Being a writer can sometimes be quite an isolated profession. It takes an incredible amount of time to get from an initial idea to even just a first, presentable draft. You sit at your computer and write, rewrite, delete and sometimes come close to giving up entirely. No wonder that even the most experienced writers sometimes question why they even bother. Aren’t books dying out anyways? Isn’t reading so last century by now? In short: What’s the point? That is the question which I will try and find answers to in this ongoing series.
Have Netflix and YouTube killed the book?
You can’t really talk about writing and not also at least think about reading. After all, we write books so that someone can read them. Actually, I would even argue that readers might be the most important part of the “book equation”. For me, a good book should open up various lines of interpretation. It may well deal with an issue which is shared between all of us as human beings but in its narrative, it should be fluid enough so that it may adapt to the numerous different life situations and experiences that each individual reader will bring into his/her reading experience. However, for my point to be of any sort of value, we need to assume that there actually still are people reading.
Many people I know don’t read books. And this is not limited to people my age. I know that especially baby boomers have a tendency to complain about the younger generations being hooked to their phones and not reading anymore but I have to say that I also know plenty of, let’s call them “people with more life experience”, that don’t read regularly. In some ways, I can also understand why. Today’s technology is brilliant. Netflix has such a big choice of series and films that most people don’t even watch anything on there anymore. They just spend 45 minutes struggling to choose something and then give up because their fear of commitment kicks in. YouTube is even better in my opinion because it basically allows anyone on the planet to create their own original content.
Watching content surely has some advantages over reading it. You just lean back and take it in. Depending on what you decided to watch, you might even be able to completely tune out and still somehow consume the content. YouTube also has a feature that is so perfect for today’s lifestyle and until recently I didn’t even know people used it in that way. YouTube gives you the option to play the video of your choice in different speeds, so you can either slow it down or speed it up. A few weeks ago, I watched a YouTube video and the person in that video very casually mentioned that they watch every video at 2X speed. I was completely baffled but I guess it just goes to show how digital media really does shorten our attention span.
So is that just “it” for the book? Beaten by commodity? It is true that you can’t really speed up a book, you’re just stuck with whatever your individual reading speed is. However, I do believe that there are some inherent advantages to reading, which make it a completely different experience from watching something on a screen.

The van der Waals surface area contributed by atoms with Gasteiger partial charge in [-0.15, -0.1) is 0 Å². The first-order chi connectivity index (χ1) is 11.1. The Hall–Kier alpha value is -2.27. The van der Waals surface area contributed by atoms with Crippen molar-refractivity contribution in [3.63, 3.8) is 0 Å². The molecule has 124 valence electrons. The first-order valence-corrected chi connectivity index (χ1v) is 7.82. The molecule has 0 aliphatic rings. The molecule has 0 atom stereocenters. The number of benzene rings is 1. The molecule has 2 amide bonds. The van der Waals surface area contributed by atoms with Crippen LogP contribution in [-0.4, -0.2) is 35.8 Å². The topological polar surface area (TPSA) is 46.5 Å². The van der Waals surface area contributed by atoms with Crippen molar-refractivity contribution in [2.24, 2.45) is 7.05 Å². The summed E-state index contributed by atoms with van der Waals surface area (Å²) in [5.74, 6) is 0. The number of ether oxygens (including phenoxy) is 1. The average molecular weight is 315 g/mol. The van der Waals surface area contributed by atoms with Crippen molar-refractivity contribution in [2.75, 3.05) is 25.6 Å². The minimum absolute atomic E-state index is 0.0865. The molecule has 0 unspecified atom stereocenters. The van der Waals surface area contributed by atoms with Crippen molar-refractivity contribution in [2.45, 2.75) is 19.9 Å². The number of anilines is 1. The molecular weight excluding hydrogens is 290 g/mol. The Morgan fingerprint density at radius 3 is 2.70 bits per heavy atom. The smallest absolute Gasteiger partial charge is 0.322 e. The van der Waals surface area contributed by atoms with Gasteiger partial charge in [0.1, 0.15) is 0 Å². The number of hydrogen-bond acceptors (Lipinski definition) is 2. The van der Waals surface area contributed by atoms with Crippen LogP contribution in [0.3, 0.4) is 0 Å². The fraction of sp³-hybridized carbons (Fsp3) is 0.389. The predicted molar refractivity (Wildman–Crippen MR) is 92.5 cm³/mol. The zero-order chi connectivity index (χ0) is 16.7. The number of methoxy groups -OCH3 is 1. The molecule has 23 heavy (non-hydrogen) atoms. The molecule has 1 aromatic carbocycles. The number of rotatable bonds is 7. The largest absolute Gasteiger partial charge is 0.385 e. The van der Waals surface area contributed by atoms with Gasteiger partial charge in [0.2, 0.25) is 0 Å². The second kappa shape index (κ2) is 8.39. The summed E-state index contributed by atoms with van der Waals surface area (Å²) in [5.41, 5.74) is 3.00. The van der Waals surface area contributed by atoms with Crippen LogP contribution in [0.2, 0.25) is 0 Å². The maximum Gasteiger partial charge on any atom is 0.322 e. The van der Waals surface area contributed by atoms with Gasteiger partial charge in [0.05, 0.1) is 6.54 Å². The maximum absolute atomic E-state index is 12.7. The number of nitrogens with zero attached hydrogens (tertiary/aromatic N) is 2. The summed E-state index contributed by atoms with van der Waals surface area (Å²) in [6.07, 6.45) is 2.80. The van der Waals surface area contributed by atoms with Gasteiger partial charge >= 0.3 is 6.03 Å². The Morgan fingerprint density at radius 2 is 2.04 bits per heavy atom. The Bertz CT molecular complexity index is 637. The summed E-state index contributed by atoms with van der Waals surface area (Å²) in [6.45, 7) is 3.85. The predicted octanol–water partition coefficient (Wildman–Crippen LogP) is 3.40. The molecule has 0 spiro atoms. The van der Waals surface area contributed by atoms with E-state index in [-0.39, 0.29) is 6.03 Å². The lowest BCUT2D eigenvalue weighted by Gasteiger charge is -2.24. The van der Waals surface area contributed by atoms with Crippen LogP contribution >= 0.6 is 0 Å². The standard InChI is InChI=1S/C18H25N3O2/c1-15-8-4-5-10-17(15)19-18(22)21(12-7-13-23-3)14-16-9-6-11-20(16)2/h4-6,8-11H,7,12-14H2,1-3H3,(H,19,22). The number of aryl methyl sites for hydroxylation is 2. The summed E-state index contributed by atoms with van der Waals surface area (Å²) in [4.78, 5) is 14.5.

Reading means transforming your mind
Firstly, let’s get back to that attention span. From personal experience, I would say that I remember a lot more of a specific type of content when I read it in comparison to when I watch it. Yes, you do need to put in more effort when you read but that effort also awards you something. You pay attention over longer periods of time, you focus and analyse what you consume at the same time. In my experience, people who read regularly are often more patient and able to focus on tasks without getting distracted. Remember that fear of commitment regarding Netflix I mentioned earlier? If the desperate subscriber to a VOD (Video On Demand) service is like the fickle Casanova leaving in the middle of the night after a one-night-stand, the common bookworm is like the idealistic hero of one of the great love stories, fearless, firm and committed until his dying breath to the one s/he loves!
Secondly and maybe most importantly, there is one aspect of storytelling that you will never be able to experience through film. Through the written word, we are actually able to live through the thought process of a different person. You may be able to ignore the beggar on the street, you may even be able to see through him/her in a film but it is much more difficult when you are actually put inside his/her mind. Literature has the incredible ability to break our conception of duality. This is something that I slowly realised over the past couple of years and the more I thought about it, the more baffled I was. Reading can make us feel more connected with other people, and it can do it in a way that no other form of media can even come close to. In my personal opinion, this makes books one of the closest things we have to actual magic in this world.
It may be true that less and less people read nowadays. However, I don’t think that it is a lost cause. Literature, books and the mere act of reading are worth defending because they are to this day still unbeaten in what they do best: bring us closer together than we could have ever thought possible. We can all do our part to keep this wonderful part of humanity alive. If you’re a parent, read to your children! Read to them with joy and passion, join them in adventures through the wondrous debts of our minds! And if you are someone who read books in the past but sort of lost touch over the years: I promise you, Lady Literature is still there, waiting for you. She never left and right now, she is holding out her hand to you. It is never too late. Join her and let her take you once again on a journey through the infinite possibilities of this beautiful existence.
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